(c)    its effects on personal responsibility – is it indeed fair to assert that actors living in unequal contexts should be held personally responsible for the behaviour in question? Is it fair to ask people on vastly different incomes to save, even proportionately, for their pensions?

 The ‘time-spaces’ of decision making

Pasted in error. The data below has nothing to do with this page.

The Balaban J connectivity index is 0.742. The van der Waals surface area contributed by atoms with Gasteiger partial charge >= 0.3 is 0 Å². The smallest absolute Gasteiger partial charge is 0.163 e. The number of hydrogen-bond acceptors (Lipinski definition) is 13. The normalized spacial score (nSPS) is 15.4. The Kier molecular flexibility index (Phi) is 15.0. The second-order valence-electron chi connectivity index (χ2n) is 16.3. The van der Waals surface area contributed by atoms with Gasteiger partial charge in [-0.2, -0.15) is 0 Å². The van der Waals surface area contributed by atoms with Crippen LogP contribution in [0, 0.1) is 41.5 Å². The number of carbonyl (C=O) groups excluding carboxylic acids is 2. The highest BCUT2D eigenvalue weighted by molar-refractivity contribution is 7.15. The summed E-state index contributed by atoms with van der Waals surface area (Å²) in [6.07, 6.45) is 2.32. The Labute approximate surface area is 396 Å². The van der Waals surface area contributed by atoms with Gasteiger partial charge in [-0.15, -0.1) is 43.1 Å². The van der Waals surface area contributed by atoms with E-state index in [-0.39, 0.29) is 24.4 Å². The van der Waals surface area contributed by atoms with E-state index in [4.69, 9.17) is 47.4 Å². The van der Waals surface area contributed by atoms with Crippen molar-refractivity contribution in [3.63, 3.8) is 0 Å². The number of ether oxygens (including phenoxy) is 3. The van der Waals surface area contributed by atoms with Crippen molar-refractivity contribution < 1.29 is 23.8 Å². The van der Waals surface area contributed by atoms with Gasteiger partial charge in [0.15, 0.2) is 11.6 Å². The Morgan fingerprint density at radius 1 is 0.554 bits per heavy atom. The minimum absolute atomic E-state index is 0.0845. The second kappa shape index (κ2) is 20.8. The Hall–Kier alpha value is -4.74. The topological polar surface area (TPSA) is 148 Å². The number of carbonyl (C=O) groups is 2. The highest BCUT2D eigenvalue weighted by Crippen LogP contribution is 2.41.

Secondly, Behaviour Change policies and initiatives have drawn on academic disciplines which remain far from uncontested.  It has been argued, for instance, that the behavioural economic and psychological science approaches are based on narrow assumptions about the very ‘time-spaces’ of decision making. To clarify, on the one hand, such disciplines re-imagine decision-making as a highly immediate, responsive and impulsive activity hampered by cognitive flaws which limit our abilities to make long-term decisions. And on the other hand, they are primarily concerned with decision-making which takes place at a highly localised scale – one of Thaler and Sunstein’s (2008) famous examples being to encourage healthy eating by placing fruit at eye-level. In promoting an account of decision-making as both immediate and proximate, attention is drawn away from the wider contexts which frame decisions.  There is little attention paid, therefore, to the way in which decisions can be limited by socio-economic contexts, unequal access to the resources and knowledges required to make decisions, and the much longer running historical contexts in which decisions are ascribed as ‘sensible’. Nudges can therefore be guilty of de-historicising the role that culture, society, economic circumstance and the state have played in shaping behavioural norms and constructing those temptations to be resisted.  Hence, notions of willingness, harm, choice, welfare, health, environmental awareness, wealth and happiness are divorced from the very political processes of norm-formation which make certain behaviours acceptable and others transgressive. Again, these insights urge us to question what kind of research counts as evidence to be used in designing Behaviour Change policies, and raises the need to widen the scope of research expertise beyond the behavioural sciences.  There is also a need to be wary of any account of decision making which appears to equate freedom, and associated democratic rights, with acts of choice, since choice is no guarantor of substantive freedom.